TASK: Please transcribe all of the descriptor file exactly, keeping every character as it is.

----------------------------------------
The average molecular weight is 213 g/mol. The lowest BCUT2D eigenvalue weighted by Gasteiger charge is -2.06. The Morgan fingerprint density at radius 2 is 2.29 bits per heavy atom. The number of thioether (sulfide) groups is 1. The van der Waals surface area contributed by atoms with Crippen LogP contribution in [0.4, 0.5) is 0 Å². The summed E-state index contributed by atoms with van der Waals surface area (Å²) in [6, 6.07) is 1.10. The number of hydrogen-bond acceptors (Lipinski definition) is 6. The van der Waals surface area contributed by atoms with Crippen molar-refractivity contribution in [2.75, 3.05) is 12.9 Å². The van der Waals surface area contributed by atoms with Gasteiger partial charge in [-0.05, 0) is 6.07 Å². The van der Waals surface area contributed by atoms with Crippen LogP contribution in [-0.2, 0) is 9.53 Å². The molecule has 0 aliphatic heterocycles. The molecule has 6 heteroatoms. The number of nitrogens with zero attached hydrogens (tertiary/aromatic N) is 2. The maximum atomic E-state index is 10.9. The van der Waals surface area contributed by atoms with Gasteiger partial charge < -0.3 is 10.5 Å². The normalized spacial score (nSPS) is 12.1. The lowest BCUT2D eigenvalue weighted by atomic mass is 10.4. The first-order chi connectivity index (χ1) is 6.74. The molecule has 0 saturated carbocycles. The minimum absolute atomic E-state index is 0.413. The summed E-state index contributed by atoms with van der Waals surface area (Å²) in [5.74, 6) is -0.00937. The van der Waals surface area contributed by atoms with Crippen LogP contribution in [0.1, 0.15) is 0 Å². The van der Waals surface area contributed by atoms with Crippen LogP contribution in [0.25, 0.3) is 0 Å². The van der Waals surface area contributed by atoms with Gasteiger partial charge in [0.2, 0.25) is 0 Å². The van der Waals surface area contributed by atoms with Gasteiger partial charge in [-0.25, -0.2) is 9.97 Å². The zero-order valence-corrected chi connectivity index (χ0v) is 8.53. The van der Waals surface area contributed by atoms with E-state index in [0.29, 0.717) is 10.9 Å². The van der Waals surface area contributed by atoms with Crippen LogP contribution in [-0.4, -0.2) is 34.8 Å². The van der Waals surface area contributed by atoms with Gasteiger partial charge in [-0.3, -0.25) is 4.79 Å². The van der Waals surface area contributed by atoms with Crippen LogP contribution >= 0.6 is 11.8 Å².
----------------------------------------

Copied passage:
The average molecular weight is 213 g/mol. The lowest BCUT2D eigenvalue weighted by Gasteiger charge is -2.06. The Morgan fingerprint density at radius 2 is 2.29 bits per heavy atom. The number of thioether (sulfide) groups is 1. The van der Waals surface area contributed by atoms with Crippen LogP contribution in [0.4, 0.5) is 0 Å². The summed E-state index contributed by atoms with van der Waals surface area (Å²) in [6, 6.07) is 1.10. The number of hydrogen-bond acceptors (Lipinski definition) is 6. The van der Waals surface area contributed by atoms with Crippen molar-refractivity contribution in [2.75, 3.05) is 12.9 Å². The van der Waals surface area contributed by atoms with Gasteiger partial charge in [-0.05, 0) is 6.07 Å². The van der Waals surface area contributed by atoms with Crippen LogP contribution in [-0.2, 0) is 9.53 Å². The molecule has 0 aliphatic heterocycles. The molecule has 6 heteroatoms. The number of nitrogens with zero attached hydrogens (tertiary/aromatic N) is 2. The maximum atomic E-state index is 10.9. The van der Waals surface area contributed by atoms with Gasteiger partial charge < -0.3 is 10.5 Å². The normalized spacial score (nSPS) is 12.1. The lowest BCUT2D eigenvalue weighted by atomic mass is 10.4. The first-order chi connectivity index (χ1) is 6.74. The molecule has 0 saturated carbocycles. The minimum absolute atomic E-state index is 0.413. The summed E-state index contributed by atoms with van der Waals surface area (Å²) in [5.74, 6) is -0.00937. The van der Waals surface area contributed by atoms with Crippen LogP contribution in [0.1, 0.15) is 0 Å². The van der Waals surface area contributed by atoms with Crippen LogP contribution in [0.25, 0.3) is 0 Å². The van der Waals surface area contributed by atoms with Gasteiger partial charge in [0.2, 0.25) is 0 Å². The van der Waals surface area contributed by atoms with Gasteiger partial charge in [-0.25, -0.2) is 9.97 Å². The zero-order valence-corrected chi connectivity index (χ0v) is 8.53. The van der Waals surface area contributed by atoms with E-state index in [0.29, 0.717) is 10.9 Å². The van der Waals surface area contributed by atoms with Crippen LogP contribution in [-0.4, -0.2) is 34.8 Å². The van der Waals surface area contributed by atoms with Gasteiger partial charge in [-0.3, -0.25) is 4.79 Å². The van der Waals surface area contributed by atoms with Crippen LogP contribution >= 0.6 is 11.8 Å².